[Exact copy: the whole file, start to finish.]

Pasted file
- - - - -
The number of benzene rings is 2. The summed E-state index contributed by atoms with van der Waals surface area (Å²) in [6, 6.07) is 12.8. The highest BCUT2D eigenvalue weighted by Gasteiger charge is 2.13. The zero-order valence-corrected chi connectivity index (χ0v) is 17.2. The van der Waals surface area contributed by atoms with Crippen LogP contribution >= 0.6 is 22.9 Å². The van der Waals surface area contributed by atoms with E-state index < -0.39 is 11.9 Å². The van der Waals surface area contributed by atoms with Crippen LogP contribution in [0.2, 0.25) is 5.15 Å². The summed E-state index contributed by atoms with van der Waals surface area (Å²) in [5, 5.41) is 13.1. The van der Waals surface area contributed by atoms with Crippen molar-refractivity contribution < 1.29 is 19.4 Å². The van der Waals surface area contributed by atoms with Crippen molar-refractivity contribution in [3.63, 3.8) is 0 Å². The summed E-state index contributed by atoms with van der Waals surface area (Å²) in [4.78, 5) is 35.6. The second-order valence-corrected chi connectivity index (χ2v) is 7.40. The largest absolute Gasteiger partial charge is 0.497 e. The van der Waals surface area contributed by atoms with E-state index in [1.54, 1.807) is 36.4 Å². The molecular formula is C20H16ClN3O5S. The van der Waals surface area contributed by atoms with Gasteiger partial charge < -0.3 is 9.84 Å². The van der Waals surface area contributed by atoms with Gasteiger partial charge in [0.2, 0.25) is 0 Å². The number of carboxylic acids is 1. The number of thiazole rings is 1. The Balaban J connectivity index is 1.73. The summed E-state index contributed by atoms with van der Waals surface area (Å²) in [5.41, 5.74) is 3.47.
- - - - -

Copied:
The number of benzene rings is 2. The summed E-state index contributed by atoms with van der Waals surface area (Å²) in [6, 6.07) is 12.8. The highest BCUT2D eigenvalue weighted by Gasteiger charge is 2.13. The zero-order valence-corrected chi connectivity index (χ0v) is 17.2. The van der Waals surface area contributed by atoms with Crippen LogP contribution >= 0.6 is 22.9 Å². The van der Waals surface area contributed by atoms with E-state index < -0.39 is 11.9 Å². The van der Waals surface area contributed by atoms with Crippen LogP contribution in [0.2, 0.25) is 5.15 Å². The summed E-state index contributed by atoms with van der Waals surface area (Å²) in [5, 5.41) is 13.1. The van der Waals surface area contributed by atoms with Crippen molar-refractivity contribution < 1.29 is 19.4 Å². The van der Waals surface area contributed by atoms with Crippen molar-refractivity contribution in [3.63, 3.8) is 0 Å². The summed E-state index contributed by atoms with van der Waals surface area (Å²) in [4.78, 5) is 35.6. The second-order valence-corrected chi connectivity index (χ2v) is 7.40. The largest absolute Gasteiger partial charge is 0.497 e. The van der Waals surface area contributed by atoms with E-state index in [1.54, 1.807) is 36.4 Å². The molecular formula is C20H16ClN3O5S. The van der Waals surface area contributed by atoms with Gasteiger partial charge < -0.3 is 9.84 Å². The van der Waals surface area contributed by atoms with Gasteiger partial charge in [0.2, 0.25) is 0 Å². The number of carboxylic acids is 1. The number of thiazole rings is 1. The Balaban J connectivity index is 1.73. The summed E-state index contributed by atoms with van der Waals surface area (Å²) in [5.41, 5.74) is 3.47.